Yet even on Ireland duty this summer, there seemed to be an impatient insistence on forcing him to play deeper than required, as if shoehorning him into a system, rather than allowing his force of personality to emerge. Carbery makes great mistakes and one hopes he continues to be allowed make them for such is the tightrope upon which his genius thrives.

Munster and Ireland may demand immediate results from Carbery but he should not demand them for himself. And, although 2019 may define Ireland and Schmidt, it should not define him.

Carbery is playing a long game. One that threatens to thrill us all for years to come. Just let him play it. And let us enjoy him.




The Portuguese star had made his name at Old Trafford but had long hankered for a move to Real Madrid; he would belatedly get his way in 2009 and eventually return to haunt his erstwhile mentor Alex Ferguson.

Drawn together in the 2012/’13 Champions League last 16, Ronaldo scored in a 1-1 draw in Spain before repeating the feat in a clinching 2-1 win at Old Trafford.

“I feel a little bit sad because it is not easy to forget this home. I played for six years here and the people were very nice to me. It was quite a strange feeling.”


Different era, same sinking feeling for United as one of their most famous sons condemned them to relegation with one of the most infamous goals in their history.

The Scot played in the 1968 European Cup final win which marked the transformation from Munich Air tragedy to the affirmation of the re-built ‘Busby Babes’, only to be sold as the club’s fortunes declined.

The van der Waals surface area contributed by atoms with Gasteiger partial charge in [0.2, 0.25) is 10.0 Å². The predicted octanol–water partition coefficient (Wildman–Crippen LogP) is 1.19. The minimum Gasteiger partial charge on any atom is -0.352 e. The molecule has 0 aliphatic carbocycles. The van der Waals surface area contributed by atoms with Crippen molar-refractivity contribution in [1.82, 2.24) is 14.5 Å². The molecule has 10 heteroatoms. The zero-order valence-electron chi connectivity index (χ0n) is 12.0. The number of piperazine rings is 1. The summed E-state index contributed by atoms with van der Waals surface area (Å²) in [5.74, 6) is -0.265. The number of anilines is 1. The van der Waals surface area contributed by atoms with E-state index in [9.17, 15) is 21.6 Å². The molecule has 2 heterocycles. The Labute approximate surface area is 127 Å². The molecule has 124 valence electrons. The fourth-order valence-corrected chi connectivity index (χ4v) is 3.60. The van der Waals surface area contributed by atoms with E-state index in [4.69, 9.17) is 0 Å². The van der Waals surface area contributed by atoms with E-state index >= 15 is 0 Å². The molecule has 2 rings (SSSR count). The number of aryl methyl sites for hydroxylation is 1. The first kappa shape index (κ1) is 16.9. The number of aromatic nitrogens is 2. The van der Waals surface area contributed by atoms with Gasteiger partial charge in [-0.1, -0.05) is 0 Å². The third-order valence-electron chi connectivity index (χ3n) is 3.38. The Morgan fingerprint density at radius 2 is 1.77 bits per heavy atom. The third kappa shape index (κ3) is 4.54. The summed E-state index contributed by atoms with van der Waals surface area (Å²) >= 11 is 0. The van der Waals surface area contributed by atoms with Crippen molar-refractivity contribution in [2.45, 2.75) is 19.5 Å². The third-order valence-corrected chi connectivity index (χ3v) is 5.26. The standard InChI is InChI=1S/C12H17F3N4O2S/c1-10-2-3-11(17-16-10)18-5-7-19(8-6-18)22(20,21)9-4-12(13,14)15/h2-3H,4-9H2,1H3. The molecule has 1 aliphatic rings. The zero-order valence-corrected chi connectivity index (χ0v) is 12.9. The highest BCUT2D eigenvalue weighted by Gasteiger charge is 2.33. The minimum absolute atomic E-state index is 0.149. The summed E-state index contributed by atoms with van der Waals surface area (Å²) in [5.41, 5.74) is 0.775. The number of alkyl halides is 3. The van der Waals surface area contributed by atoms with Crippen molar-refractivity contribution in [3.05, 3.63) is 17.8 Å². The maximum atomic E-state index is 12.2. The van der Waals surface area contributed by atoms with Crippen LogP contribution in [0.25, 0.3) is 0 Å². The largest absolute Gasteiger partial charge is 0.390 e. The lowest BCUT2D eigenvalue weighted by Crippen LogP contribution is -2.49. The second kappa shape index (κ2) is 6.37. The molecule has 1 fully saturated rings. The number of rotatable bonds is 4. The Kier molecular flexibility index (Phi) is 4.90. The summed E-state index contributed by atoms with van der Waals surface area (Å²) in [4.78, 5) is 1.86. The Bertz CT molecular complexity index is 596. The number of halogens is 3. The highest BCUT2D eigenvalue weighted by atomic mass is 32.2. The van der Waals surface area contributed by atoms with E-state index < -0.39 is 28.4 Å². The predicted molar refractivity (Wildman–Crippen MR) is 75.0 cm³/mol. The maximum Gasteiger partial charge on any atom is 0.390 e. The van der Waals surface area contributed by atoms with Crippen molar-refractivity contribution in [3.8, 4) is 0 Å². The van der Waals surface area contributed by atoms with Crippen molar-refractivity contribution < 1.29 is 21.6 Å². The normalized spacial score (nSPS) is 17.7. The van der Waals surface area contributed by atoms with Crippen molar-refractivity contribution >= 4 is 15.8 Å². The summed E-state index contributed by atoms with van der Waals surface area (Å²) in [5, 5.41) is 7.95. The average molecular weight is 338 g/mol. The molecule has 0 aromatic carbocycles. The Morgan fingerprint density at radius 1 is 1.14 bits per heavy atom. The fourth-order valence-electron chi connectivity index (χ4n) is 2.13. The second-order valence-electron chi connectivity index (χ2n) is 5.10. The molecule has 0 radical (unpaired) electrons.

In 1974, Law played his final league game but in City colours at United’s home; his solitary goal did not precisely relegate his former club – they were doomed anyway – but it still hurt him as much as it did United, whose fans had generously received him at kick-off.

“I have seldom felt so depressed in my life as I did that weekend,” Law later said. 


Figo was the great defector, one of the few to move to Barcelona from Real Madrid, a move loaded with not merely football intensity but political import, too.

Rabid locals tossed a pig’s head on to the field in disgust; Leinster fans are unlikely to toss crubeens in Carbery’s direction but, in a week when a cabbage was tossed in Steve Bruce’s direction who can tell!

“I was worried that some madman might lose his head that night.” Figo was right; except the madman lost something else’s head instead.


The legendary quarterback issued more retirement threats than Sinatra until the Green Bay Packers called his bluff in 2008 and appointed Aaron Rodgers as his successor to end his 16-year career.

Favre returned with the Packers’ age-old rivals, the Minnesota Vikings, in 2009 and 24 of 31 passes, 271 yards and three touchdowns.

His side lost but he issued an ominous statement that would presage his second coming shortly afterwards.

“I wasn’t out to prove anything. I know I can play. My statement is what I’ve done over my career.” The home fans wore T-shirts that read ‘Buck Frett’ (one for the spoonerists among you). He would have the last laugh, firing off four TD passes for a sweet success.


Despite his famous lineage, the son of ‘Micko’ was surplus to requirements for Páidí Ó Sé’s Kerry side, who were reigning All-Ireland champions when the Kingdom locked horns with Kildare in the 1998 All-Ireland semi-final.

However, O’Dwyer, who managed Ó Sé during his eight All-Ireland successes, would unfurl a secret weapon in the Croke Park semi-final – a jilted son of Kerry, and a proud son of ‘Micko’.

“I had good friends on that Kerry team, so it was never going to be a feather in my cap or a thing I would gloat about,” O’Dwyer Jnr said, after scoring three points for his adopted county in a famous win for the Lilywhites.

Most Watched